IAGenWeb Project

 Iowa History

       An IAGenWeb Special Project




Part 10



It is thought that unknown French trappers reached the Mississippi River before Marquette and Joliet.  Other Frenchmen said they had reached the head of the Mississippi before Pike did.  We know about the trip of Marquette and Joliet, and of Pike, because they left us a record of what they saw.

Nicolas Perrot, another Frenchman, as early as 1685, built training posts on the east side of the Mississippi.  He built one post at Prairie du Chien, Wisconsin, across the river from the  present site of Mc Gregor, Iowa, and another across the river from where Dubuque is now located.  Perrot never lived on Iowa land but made many trips into it and traded with the Indians who lived there.

In 1735, a Frenchman, Capt. Nicholas Joseph des Noyelles, marched into Iowa at the head of a small army.  A Sac warrior had killed a French official in the East.  The Indians then became frightened and fled westward into Iowa.  The French sent Capt. de Noyelles with 80 French soldiers and about 200 Indian warrior to punish the Sacs but most of the red men left the French.  The sacs and foxes fled to Des Moines River.  De Noyelles tried to get the Fox Indians to leave the sac tribe, after which he intended to punish the sacs.  He failed to do either.


When Lewis and Clark returned to St. Louis from their trip to the Pacific Ocean, they told many interesting things about what they had seen.  A young Spaniard by the name of Manual Lisa heard some of the stories and decided that he would go up the Mississippi River to trade with the Indians.  He made his first trip in 1807.  It was so successful that he made twelve or thirteen more.  On one of his trips he had three hundred and fifty men and thirteen boats.


Soon after Dubuque built his settlement, other Frenchmen also came and started small settlements.  One of these, Basil Giard, moved in 1795 to a farm in what is now Clayton County.  He farmed and traded with the Indians.  His name is also spelled Gaillard and Gayard.  He received a grant for more than 5,800 acres of land from the Spanish Governor.  Giard made several trips to St. Louis as a trader.

One Frenchman received from the Spanish governor, in 1799, a grant for more than 6,000 acres of land.  This land was located in what is now Lee County and the town of Montrose is located in part of it.  The Frenchman is known by several names.  They are Louis Honori, Louis Honori Fresson, and Louis Honore Tresson.  He started an orchard on his land and brought the trees on pack mules from Missouri.  The land where the trees were planted for this first Iowa orchard is now, because of Keokuk Dam, under water.

Tesson was living on his farm when Pike came up the Mississippi.  He offered to go with Pike as an interpreter to the Indians.  Since Pike said he had no money to pay him Tesson did not go.

Another Frenchman , Maurice Blondeau, lived farther up the river from Tesson.  He is the man who later became an interpreter for lieut. Pike.  His chief business was to trade with the Indians.


Two of the most interesting men in early Iowa history are Antoine Le Claire and Colonel George Davenport.  A town and a city, both located in Scott County, are named in honor of these men.  Le Claire, who was part Indian, was one of the most important men on the upper Mississippi.  He was born in Michigan in 1797 and went to school in St. Louis.  In 1818 he became an interpreter at Fort Armstrong on Rock Island.  He could speak fourteen Indian languages besides French and English.  He acted as interpreter at nearly all the treaty making councils with the Indians after 1818.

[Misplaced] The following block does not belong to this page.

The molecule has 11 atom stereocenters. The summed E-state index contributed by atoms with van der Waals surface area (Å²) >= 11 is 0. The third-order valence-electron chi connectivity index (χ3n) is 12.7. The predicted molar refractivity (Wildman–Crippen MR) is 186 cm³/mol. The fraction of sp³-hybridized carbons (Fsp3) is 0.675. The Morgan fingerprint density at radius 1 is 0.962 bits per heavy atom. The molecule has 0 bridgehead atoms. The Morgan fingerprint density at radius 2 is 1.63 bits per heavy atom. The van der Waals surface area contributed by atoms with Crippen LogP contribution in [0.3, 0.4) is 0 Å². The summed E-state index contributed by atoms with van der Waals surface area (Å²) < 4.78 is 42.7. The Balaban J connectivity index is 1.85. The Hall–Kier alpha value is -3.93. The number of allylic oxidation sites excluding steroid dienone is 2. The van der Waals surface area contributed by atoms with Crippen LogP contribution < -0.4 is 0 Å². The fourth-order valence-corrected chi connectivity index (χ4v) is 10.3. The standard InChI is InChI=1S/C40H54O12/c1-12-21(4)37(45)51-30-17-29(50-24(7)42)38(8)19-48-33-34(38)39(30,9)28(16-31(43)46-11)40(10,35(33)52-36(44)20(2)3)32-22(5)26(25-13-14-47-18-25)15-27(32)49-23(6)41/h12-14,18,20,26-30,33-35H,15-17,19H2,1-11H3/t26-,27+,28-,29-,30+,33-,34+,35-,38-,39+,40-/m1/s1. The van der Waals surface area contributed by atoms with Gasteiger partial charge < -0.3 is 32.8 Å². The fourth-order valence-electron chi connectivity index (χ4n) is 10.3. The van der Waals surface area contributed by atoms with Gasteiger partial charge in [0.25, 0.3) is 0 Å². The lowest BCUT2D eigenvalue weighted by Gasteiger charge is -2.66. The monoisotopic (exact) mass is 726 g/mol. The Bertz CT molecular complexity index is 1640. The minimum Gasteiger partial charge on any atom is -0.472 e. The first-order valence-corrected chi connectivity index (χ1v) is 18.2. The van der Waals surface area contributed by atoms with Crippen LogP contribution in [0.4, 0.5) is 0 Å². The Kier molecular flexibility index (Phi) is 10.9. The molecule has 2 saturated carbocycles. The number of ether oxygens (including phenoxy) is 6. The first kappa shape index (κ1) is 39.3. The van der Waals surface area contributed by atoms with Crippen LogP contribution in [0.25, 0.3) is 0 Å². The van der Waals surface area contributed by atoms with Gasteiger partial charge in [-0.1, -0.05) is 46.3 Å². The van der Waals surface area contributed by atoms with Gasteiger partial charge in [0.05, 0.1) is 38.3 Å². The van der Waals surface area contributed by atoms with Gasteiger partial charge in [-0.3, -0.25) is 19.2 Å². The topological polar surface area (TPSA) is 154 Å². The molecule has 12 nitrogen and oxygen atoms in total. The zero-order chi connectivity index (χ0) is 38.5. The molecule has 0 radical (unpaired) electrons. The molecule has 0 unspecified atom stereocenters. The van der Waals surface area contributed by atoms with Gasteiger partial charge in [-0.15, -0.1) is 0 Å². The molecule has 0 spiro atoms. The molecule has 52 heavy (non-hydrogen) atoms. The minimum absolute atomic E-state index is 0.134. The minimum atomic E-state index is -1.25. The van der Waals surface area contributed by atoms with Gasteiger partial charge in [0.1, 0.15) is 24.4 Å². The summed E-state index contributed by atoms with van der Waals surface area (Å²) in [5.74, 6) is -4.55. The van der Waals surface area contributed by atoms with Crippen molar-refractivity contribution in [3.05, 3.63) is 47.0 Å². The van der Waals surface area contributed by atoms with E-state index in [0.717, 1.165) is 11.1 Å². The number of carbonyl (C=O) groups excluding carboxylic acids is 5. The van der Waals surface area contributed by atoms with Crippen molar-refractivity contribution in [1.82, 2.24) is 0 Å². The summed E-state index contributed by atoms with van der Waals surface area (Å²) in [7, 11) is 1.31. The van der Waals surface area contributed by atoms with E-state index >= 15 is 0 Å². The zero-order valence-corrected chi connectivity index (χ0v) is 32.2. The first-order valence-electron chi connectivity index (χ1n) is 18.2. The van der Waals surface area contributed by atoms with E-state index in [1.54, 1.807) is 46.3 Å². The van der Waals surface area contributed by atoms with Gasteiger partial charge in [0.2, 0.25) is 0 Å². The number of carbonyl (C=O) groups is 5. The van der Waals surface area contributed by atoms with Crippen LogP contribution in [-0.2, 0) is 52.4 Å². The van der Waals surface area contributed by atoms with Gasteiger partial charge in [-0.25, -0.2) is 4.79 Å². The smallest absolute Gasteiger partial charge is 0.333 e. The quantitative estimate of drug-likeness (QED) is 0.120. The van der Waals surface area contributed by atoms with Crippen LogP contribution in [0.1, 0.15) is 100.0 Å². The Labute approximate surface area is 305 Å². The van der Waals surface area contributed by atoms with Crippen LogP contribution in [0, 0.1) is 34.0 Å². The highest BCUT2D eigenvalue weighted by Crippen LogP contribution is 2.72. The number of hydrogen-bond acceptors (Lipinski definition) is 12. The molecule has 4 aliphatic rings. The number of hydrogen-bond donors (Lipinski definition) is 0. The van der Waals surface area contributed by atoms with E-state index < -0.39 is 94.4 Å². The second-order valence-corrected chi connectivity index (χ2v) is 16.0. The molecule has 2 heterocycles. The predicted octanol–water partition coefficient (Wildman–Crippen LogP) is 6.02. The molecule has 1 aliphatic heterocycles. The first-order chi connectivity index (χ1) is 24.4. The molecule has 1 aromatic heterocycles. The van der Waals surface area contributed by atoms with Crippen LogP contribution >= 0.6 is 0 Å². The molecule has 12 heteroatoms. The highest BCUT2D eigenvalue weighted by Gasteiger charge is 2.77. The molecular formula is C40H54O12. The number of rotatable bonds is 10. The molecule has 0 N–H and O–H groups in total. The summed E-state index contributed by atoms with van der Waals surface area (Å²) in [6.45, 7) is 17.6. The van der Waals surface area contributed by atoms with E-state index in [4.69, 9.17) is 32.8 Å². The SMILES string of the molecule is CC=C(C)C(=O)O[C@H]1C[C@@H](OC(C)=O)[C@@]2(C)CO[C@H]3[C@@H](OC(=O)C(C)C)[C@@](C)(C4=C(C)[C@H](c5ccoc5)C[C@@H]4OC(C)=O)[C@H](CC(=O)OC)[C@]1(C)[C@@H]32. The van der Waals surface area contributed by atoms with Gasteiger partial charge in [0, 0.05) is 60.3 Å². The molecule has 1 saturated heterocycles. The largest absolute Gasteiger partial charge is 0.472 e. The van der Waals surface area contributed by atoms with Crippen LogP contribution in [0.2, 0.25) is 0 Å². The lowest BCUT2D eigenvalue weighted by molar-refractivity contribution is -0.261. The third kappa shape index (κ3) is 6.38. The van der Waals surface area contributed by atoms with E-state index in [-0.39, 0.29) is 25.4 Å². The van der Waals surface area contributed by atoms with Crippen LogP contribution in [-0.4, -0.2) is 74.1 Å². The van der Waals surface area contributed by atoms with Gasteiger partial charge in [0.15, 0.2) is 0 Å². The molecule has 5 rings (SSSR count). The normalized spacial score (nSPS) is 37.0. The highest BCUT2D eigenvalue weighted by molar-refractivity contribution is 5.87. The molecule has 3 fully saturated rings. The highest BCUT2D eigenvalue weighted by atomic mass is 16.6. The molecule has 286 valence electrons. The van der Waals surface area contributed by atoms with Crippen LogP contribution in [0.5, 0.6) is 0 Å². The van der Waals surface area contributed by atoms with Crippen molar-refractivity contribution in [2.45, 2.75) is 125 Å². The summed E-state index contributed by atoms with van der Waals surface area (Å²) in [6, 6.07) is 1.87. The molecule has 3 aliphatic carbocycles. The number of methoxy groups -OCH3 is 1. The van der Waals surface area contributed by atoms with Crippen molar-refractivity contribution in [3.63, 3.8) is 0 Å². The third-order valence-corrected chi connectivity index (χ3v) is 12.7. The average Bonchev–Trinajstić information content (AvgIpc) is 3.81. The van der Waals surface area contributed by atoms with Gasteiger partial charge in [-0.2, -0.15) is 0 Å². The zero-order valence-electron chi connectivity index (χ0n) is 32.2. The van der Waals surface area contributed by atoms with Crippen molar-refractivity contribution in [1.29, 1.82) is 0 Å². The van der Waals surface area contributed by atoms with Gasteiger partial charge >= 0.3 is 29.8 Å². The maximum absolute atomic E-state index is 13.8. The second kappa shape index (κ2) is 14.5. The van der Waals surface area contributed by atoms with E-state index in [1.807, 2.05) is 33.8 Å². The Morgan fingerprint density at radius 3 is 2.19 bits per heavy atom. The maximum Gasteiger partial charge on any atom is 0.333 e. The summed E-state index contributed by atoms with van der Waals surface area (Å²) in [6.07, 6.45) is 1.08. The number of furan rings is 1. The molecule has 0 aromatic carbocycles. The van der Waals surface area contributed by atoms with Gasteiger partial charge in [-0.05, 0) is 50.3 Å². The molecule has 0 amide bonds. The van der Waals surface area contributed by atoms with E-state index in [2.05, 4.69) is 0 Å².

A house that Le Claire built for himself in Davenport became Iowa's first railroad depot in 1854.  He had built the home in 1813.  When the work of grading for the first railroad in Iowa began at Davenport in 1853, Mr. Le Claire was given the honor of "removing the first ground."


Lieutenant Colonel Stephen W. Kearny made two important trips across Iowa land.  In the summer of 1820 he started from near the present site of Omaha, Nebraska, for Fort Snelling, which is near St. Paul, Minnesota.  This trip took him across the prairies of western Iowa.  Kearny was not very well impressed with that part of our state.  He thought it was too hilly and too dry for farming.  Besides, there were no trees for fuel or for building.  Kearny and his men saw a herd of about 4,000 buffaloes.

Kearny's second trip was made in 1835.  This time he started at the mouth of the Des Moines River and went up to near where the city of Des Moines is now located.  From there he went northeast until he reached a Sioux Indian village which was located near the present site of Winona, Minnesota.  After a rest of about two weeks, he and his party returned to the Racoon Forks, from which place they continued their trip back down the Des Moines River to its mouth.

One of the men with Kearny was Lieutenant Albert M. Lea.  He kept a journal of the trip.  After their return, Kearny sent Lea on another trip to study the Des Moines River.  He had one soldier and an Indian for companions.  Soon after Lea returned from this trip, he resigned from the army and wrote a small book about what he had seen.  In this book the name "Iowa" was used for this country for the first time.


George Catlin, a painter and student of Indians, visited Iowa in its early days.  He painted pictures of Black Hawk, Keokuk, and other important Indians.  His paintings of Dubuque's settlement, of Floyd's grave, and of other important early scenes, are the only pictures that we now have of those places as they were in those days.


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